Food Review: Nicolletti's Pizza

By Jeremy Piper

Once again, in search of good food at cheap prices, I ventured out from the comfortable bubble of St. Mary’s. At the intersection of Three Notch Road and Chancellor’s Run Road I found just the place: a little Italian place called Nicolletti’s: the perfect place to get some pizza, pasta, a calzone, or even a cheesesteak sub.

When first walking in to Nicolletti’s, you come face to face with a menu roughly the size of Rhode Island (it took me a few minutes just to read through the entire thing). Besides the veritable bevy of menu options, Nicolletti’s even offers a salad bar, just to complicate things further. Once you make your decision about what to eat, you pay a surprisingly small sum for the monstrous amount of food you get, and grab a seat. Nicolletti’s is a sit-down restaurant but you do not have a waiter or waitress; the food is brought to your table and that is the extent of interaction. Certainly a plus for those who are reclusive, shy, or are just plain tired of someone constantly bugging you throughout your dinner and conversation.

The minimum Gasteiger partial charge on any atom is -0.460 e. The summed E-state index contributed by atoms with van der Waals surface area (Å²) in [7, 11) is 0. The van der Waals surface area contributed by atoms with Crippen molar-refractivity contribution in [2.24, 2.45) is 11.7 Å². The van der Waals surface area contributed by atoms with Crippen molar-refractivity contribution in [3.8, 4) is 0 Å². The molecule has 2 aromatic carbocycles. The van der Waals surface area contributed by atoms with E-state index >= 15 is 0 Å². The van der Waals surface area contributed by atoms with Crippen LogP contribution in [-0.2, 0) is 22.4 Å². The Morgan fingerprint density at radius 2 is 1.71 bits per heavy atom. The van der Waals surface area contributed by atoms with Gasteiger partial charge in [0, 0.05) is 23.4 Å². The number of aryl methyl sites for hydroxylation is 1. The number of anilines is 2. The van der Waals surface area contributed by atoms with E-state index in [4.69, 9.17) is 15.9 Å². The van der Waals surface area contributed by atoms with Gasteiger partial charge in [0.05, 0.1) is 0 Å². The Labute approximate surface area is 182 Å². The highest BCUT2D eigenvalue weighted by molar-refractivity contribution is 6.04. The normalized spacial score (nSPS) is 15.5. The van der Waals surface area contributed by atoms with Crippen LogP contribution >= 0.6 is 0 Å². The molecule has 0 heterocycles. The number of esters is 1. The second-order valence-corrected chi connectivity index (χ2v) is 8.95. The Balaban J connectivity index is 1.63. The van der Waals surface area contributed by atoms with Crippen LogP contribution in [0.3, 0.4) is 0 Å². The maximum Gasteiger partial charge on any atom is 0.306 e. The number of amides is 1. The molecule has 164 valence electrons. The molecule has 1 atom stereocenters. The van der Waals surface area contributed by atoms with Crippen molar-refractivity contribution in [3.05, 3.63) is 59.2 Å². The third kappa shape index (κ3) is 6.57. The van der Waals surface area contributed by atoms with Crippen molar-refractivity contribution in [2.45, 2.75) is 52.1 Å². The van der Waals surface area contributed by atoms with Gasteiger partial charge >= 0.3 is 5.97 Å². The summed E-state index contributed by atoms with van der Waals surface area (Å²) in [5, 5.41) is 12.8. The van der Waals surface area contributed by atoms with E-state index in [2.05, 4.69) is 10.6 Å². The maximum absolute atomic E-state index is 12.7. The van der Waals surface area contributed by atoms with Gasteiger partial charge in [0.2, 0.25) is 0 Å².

After much deliberation, I finally decided to opt for a cheesesteak sub. I chose this, not only because it is one of my favorite culinary companions, but also because it is a good test of a restaurant. There are several factors that can sway how it turns out, and after having bad subs in the past, I hoped for the best. What I ended up feasting on was a delicious medley of flavor that surprised even me. As many of you already know, a cheesesteak, once eaten, resembles something like a brick in your stomach. However, the Nicolletti’s cheesesteak was somehow light; extremely filling and satisfying, but not overwhelming. The bun had been broiled so it was crispy on the inside, the steak was perfectly cooked and not greasy, the lettuce was fresh and green, and the tomato was red and crisp. I can do nothing more than recommend it to you all (I have heard great things about their pizza too).

When I went, the place was pretty sleepy. Only a few people occupied the comfy booths and were talking quietly amongst themselves. However, the closer it gets to 6:00 and 7:00 p.m. the more crowded it becomes. Because of the cheap prices and hearty amount of food per serving, it is the target of parents for birthday parties and sports team meetings. It is a child-friendly environment so, depending on when you go, you may have to suffer a screaming 4-year-old in order to eat cheap. Don’t think of Nicolletti’s as the “coach” class of restaurants; if you plan your trip right you will have a lovely experience.

For taste, I gave Nicolletti’s 4 stars; for price, 4 stars; for atmosphere, 3 stars; and for service, 5 stars (they were extremely nice and wanted my business), for a total of 16/20 possible stars. Keep up the good work Nicolletti’s.